IIT researchers discover ‘giant viruses’ in Mumbai water bodies

IIT researchers discover 'giant viruses' in Mumbai water bodies
The detection of these giant viruses in the city’s water bodies is not a cause of concern as of now since researchers are yet to ascertain if they can carry diseases or infect humans (Representational Image)

A study by researchers at the Indian Institute of Technology-Bombay (IIT-B) has found the presence of ‘giant viruses’ in samples collected from various water bodies in Mumbai.

According to a release by IIT-B, the study was conducted by a team led by Professor Kiran Kondabgil and is the first documented report about giant viruses from India.

The study was funded by the Department of Biotechnology, Department of Science & Technology, IIT-B; and the Novozymes and Holck-Larsen Foundation. Its findings were published in the journal, ‘Scientific Reports’.

Typically, genome sizes of viruses range from a few thousand to about 2,00,000 base pairs. However, giant viruses have a genome size as massive as a few million base pairs.

“It found viruses belonging to the families Pandoraviridae, Phycodnaviridae, Mimiviridae, Iridoviridae, and Megaviridae. Five families of giant viruses were found in these samples, all of which infect amoeba,” the study said.

The researchers sequenced the genome of four giant viruses belonging to the families Mimiviridae, Megaviridae, and Marseilleviridae.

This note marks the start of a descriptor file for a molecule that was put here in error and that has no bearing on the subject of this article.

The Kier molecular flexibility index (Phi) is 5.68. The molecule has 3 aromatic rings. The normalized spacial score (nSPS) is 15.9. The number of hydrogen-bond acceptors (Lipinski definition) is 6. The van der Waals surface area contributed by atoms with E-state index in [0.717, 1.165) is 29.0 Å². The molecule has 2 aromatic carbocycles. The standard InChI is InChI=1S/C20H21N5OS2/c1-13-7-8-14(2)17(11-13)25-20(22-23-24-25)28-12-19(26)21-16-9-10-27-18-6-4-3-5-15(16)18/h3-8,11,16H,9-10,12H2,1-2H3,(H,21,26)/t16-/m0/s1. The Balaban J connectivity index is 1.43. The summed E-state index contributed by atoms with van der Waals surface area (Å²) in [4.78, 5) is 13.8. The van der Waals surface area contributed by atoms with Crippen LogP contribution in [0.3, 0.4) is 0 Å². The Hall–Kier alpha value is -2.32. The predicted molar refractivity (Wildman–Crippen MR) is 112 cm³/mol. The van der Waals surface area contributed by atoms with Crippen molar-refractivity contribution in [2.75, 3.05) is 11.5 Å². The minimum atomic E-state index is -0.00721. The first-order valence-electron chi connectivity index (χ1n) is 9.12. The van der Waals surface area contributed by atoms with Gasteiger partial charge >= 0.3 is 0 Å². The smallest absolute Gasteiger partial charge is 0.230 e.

“Interestingly, some genes of the giant viruses from Mumbai were similar to those of giant viruses discovered in other continents. This might indicate that such genes play important roles in these viruses,” it added.

The researchers also studied the role of ‘PrimPol’ protein, which is synthesised by a giant virus named Acanthamoeba polyphaga mimivirus and plays a role in almost all the steps beginning from making DNA and RNA to their final processing.

The discovery of the first giant virus was thought of as an isolated case, Prof Kondabagil stated, adding that further studies showed that these viruses are present everywhere and in large numbers.

“Our findings from India and those from other studies suggest that they are present in almost all types of environment,” the professor said.

The newly discovered giant virus species reportedly include Bandra megavirus (BMV), Powai lake megavirus (PLMV), Mimivirus bombay (MVB) and Kurlavirus (KUV).

However, the detection of these giant viruses in the city’s water bodies is not a cause of concern as of now since researchers are yet to study them and ascertain if they carry any diseases or are capable of infecting humans.

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